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    And in case you go there, here are the 12 states in which you CANNOT record audio without the consent of everyone around:
    CA CT FL IL MA MD MI MT NV NH PA WA

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    Regular Member Uber_Olafsun's Avatar
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    Quote Originally Posted by bc.cruiser View Post
    And in case you go there, here are the 12 states in which you CANNOT record audio without the consent of everyone around:
    CA CT FL IL MA MD MI MT NV NH PA WA
    Police dont fall under that protection. Public official in performance of duties. There was the case in MD that an off duty pulled over a motorcycle guy who was speeding with a head cam. They tried the wiretapping law to charge him and I can't remember if it was tossed out or just dropped.

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    Quote Originally Posted by bc.cruiser View Post
    And in case you go there, here are the 12 states in which you CANNOT record audio without the consent of everyone around:
    CA CT FL IL MA MD MI MT NV NH PA WA
    Thanks for that fortunately I don't frequent any of those, only nc, sc, and ar. I used to live in MD, and while I still have family there, I tell them they can come visit me. I'm not going anywhere near there if I can help it :P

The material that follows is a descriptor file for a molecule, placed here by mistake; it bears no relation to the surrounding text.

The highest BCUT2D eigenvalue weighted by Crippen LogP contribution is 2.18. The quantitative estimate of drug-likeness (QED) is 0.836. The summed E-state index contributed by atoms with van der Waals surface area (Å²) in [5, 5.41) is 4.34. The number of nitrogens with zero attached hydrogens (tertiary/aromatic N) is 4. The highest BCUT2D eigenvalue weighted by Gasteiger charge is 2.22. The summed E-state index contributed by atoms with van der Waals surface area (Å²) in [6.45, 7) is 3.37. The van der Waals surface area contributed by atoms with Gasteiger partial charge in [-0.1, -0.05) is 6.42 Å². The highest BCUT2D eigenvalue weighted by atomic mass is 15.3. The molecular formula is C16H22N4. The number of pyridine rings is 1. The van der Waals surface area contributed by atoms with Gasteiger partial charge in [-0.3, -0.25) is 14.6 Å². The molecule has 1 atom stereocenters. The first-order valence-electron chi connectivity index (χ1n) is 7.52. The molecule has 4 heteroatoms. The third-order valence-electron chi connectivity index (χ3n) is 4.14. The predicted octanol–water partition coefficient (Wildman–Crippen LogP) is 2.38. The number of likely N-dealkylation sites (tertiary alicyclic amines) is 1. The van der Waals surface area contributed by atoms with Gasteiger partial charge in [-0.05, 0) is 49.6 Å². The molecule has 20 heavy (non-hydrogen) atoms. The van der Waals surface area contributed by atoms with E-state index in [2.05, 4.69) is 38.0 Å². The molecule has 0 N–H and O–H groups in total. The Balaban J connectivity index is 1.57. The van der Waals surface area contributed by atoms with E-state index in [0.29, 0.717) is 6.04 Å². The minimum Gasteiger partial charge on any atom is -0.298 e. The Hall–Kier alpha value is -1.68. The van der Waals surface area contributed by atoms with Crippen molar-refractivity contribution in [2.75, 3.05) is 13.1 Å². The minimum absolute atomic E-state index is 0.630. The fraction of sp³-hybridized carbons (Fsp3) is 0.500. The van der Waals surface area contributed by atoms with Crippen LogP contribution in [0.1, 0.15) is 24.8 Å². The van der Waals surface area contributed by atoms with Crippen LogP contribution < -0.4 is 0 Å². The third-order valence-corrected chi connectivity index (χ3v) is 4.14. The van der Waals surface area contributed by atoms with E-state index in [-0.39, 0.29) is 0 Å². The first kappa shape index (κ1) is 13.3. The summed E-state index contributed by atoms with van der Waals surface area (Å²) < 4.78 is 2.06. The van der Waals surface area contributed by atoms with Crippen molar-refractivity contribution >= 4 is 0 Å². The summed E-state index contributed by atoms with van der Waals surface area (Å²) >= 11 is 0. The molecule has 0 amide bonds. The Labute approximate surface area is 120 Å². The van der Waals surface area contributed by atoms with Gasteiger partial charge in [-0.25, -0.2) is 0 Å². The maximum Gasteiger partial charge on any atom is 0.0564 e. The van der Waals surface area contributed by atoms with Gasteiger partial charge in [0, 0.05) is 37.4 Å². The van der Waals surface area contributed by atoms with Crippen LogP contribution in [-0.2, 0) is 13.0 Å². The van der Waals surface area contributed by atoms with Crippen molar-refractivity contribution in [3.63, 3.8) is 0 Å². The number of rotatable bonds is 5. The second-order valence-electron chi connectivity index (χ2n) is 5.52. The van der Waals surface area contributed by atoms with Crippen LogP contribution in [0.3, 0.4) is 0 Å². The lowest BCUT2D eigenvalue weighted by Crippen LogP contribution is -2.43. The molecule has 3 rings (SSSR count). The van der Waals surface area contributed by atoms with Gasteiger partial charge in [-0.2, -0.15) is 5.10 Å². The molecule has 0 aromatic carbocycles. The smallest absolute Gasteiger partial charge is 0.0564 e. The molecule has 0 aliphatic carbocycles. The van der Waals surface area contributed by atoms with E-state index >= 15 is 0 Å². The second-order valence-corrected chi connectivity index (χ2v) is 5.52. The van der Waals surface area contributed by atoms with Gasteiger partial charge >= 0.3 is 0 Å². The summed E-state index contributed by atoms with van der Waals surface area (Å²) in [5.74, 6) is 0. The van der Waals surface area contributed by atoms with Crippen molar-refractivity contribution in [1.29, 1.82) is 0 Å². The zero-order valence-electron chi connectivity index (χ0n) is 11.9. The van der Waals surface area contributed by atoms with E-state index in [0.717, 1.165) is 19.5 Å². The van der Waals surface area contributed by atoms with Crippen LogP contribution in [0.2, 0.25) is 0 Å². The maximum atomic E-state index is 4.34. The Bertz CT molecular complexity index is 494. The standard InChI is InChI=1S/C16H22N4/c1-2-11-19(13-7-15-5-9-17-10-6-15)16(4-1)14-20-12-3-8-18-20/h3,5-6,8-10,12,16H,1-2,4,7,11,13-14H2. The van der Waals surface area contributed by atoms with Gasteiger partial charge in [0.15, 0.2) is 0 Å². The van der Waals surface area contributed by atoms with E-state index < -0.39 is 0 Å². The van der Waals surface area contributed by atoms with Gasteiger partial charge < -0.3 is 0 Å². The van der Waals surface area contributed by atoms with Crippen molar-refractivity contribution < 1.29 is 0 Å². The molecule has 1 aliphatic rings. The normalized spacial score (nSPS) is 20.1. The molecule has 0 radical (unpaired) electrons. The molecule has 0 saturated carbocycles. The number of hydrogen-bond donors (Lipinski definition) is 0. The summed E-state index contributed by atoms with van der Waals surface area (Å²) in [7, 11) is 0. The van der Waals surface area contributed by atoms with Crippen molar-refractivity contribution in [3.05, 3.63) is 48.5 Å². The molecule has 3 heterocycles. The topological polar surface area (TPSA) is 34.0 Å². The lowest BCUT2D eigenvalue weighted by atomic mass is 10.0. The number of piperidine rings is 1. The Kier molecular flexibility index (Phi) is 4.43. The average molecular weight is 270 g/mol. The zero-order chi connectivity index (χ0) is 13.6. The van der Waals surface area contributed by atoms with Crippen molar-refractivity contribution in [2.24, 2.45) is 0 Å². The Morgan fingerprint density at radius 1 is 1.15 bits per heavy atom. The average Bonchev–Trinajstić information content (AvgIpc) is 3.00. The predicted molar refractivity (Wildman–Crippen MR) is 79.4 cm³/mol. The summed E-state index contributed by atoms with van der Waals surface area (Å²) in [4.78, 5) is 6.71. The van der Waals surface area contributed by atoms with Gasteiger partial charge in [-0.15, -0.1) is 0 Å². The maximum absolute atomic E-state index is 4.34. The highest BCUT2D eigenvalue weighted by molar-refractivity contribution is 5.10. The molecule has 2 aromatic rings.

7. #7
    Regular Member WTFOVER's Avatar
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    Its a little different then just recording when being stopped but non the less shows you how this judge ruled.

    After recording police, Fla. man found guilty
    In a video shot in a public parking lot, officers are heard telling Jeff Patch to step back.

    By PoliceOne Staff

    TAMPA, Fla. A man arrested and charged with resisting and obstructing an officer put officers' safety at risk by videotaping a police investigation, a judge in Tampa ruled Thursday.